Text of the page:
Javascript Closures

Closures in Javascript are (internal or nested) functions that refer to (outer) independent variables. Simply put, the function declared in the closure remembers the environment in which it was created.

Lexical scope

Consider the following:

outerFunc() creates a local variable outerVar and then a function called func(). func() is an inner function that is defined inside outerFunc() and is only available within the body of that function. func() has its own local variable called innerVar, and also it has access to the variable of the outer function. Thus, it can use the variable name declared in the parent function.

This is an example of lexical scoping. The scope of a variable, in JavaScript, is defined by its location within the source code and nested functions have access to variables declared in their outer scope.

Assume, you need to add buttons to a web page to adjust the text size. To do this, you can specify the font-size of the body element in px, and then set the size of other elements on the page using em.


Consider the following:

n this example, the showName() inner function was returned from the outer function before being executed.

This code may confuse you because generally, local variables within functions only exist during the function’s execution. As soon as Func() has finished executing, there are grounds to assume that the name variable will no longer be accessible.

However, this is possible, because the someFunc()  has become a closure.

A closure is a special kind of object that combines two things: a function, and the environment in which that function was created. The environment consists of any local variables that were in-scope at the time that the closure was created.

In this example, someFunc() is a closure that combines both the showName function and the“SomeName” string that existed when the closure was created.

Closures in practice

Why are closures actually useful? A closure allows you to bind some data to a function that takes action on that data. This has the analogy with OOP where objects allow us to bind data with methods.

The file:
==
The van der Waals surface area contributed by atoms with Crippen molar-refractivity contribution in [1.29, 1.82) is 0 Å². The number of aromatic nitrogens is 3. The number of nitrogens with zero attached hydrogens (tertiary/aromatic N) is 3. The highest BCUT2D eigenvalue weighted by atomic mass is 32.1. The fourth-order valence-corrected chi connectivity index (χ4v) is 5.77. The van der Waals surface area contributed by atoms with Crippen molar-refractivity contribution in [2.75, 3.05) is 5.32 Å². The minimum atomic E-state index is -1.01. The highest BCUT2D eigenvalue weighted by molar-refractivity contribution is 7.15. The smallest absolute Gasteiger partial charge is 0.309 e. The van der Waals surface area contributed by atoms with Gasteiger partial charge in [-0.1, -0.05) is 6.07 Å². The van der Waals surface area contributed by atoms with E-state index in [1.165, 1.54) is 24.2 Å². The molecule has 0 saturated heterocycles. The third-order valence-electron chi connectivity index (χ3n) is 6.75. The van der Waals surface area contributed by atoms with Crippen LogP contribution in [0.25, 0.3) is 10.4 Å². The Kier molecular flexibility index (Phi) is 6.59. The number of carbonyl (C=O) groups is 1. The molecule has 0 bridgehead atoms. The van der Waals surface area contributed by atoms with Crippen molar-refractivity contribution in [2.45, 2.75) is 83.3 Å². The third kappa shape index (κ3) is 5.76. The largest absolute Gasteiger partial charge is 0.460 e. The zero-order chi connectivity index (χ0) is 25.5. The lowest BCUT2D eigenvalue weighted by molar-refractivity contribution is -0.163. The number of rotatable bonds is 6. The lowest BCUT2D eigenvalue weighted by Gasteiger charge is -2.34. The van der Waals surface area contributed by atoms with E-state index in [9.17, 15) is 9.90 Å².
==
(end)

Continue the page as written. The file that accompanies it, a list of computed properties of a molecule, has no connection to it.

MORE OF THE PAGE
You can utilize closures anywhere instead of just an object with only a single method. There are a lot of situations across the web, where you might want to use closures.

A significant part of the JavaScript code in the web is event-based. A programmer defines behavior and attaches it to an event. Eventually, the event is triggered by a user. It may be a click or a keypress. The code is basically attached as a callback — a single function that is executed in the response to the event.

Buttons will change the font-size property of the body element. This change will affect other page elements, because of the relative units.

We have three size functions that resize the body. To attach them to buttons:


Further Read

To get more in-depth info about closures, you must study the following resources:

GitHub Online Book: You Don’t Know JS: Scope & Closures How do JavaScript closures work? What is a practical use for a closure in JavaScript? ECMA-262-3 in detail. Chapter 6. Closures How do JavaScript closures work under the hood

Pluralsight course: Advanced JavaScript

YouTube: JavaScript Closures 101: What is a closure? Closures: Front to Back Master the JavaScript Interview: What is a Closure?

Andrey Langovoy

Andrey Langovoy

Andrey Langovoy is a team leader at Devart. He takes part in development and testing database management tools for SQL Server, writes articles about SQL Server and contributes to open source projects, MSDN and MDN.
Andrey Langovoy